Business

Parent of French retailer Casino enters bankruptcy protection

The parent company of the French grocery chain Casino insisted Friday that there would be no consequences for one of the country’s best-known supermarkets after filing for bankrupcy protection.

Agence France-Presse

The parent company of the French grocery chain Casino insisted Friday that there would be no consequences for one of the country’s best-known supermarkets after filing for bankrupcy protection.

Rallye, whose subsidiary Casino also owns top French high-street supermarket brands like Monoprix and Franprix, said late Thursday that it had sought bankruptcy protection to reorganise its three billion-euro ($3.35 billion) debt load.

Following trading suspensions the day earlier, Rallye shares lost over half their value on Friday morning, plunging 54 percent on the Paris stock exchange to trade at 3.50 euros before rebounding slightly.

But Rallye said Friday that Casino as well as sports chain Go Sport, which it also owns, “were not concerned” by the proceedings, which involved only the majority shareholder.

As a consequence, Casino shares surged by more than 16 percent on the Paris stock exchange to 32.52 euros.

But since March, Casino shares are still down more than 30 percent.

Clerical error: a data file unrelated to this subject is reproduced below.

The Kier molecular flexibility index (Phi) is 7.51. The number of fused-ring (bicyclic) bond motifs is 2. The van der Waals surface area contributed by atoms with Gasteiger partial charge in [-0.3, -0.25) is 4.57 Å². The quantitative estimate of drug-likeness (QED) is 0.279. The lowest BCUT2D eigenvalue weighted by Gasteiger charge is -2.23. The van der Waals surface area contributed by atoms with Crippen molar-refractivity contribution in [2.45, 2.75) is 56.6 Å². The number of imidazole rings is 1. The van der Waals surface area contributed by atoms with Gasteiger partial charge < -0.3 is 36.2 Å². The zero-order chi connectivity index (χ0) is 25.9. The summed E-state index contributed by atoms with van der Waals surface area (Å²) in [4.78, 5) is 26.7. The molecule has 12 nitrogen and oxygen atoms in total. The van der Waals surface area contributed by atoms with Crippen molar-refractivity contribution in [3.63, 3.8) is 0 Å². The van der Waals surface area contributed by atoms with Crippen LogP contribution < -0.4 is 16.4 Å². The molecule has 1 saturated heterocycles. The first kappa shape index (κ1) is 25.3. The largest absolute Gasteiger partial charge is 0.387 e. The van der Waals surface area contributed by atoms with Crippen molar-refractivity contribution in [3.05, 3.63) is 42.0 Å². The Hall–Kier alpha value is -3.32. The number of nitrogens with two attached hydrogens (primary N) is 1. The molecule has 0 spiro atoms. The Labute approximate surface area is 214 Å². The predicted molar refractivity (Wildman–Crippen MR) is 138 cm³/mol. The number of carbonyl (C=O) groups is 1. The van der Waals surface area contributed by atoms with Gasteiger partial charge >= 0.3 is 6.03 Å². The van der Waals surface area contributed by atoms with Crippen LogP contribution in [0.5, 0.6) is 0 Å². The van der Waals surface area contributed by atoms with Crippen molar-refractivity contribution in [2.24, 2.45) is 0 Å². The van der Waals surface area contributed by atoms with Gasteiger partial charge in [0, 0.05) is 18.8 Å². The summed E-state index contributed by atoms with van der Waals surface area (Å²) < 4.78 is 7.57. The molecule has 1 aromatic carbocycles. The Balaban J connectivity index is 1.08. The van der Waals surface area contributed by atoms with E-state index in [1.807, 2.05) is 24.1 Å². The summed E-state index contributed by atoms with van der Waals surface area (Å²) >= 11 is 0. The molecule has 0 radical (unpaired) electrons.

Rallye, which said its debts amount to 2.9 billion euros, owns 51.7 percent of Casino, which is controlled through a complex holding structure by French businessman Jean-Charles Naouri.

Rallye said that “following the persistent and massive speculative attacks” against Rallye shares, the bankruptcy protection would “ensure the integrity of the group and improve their debt profile in a stable environment.”

Shares in the group have tumbled in recent years as it became the target of short-sellers, who effectively bet the share price will fall, troubled by what analysts see as an opaque shareholder structure.

“It is key for the companies to have time to re-profile their debts within the secured framework of the safeguard proceeding,” Rallye said.

It said the safeguard proceedings would initially take six months, and potentially last as long as 18 months.

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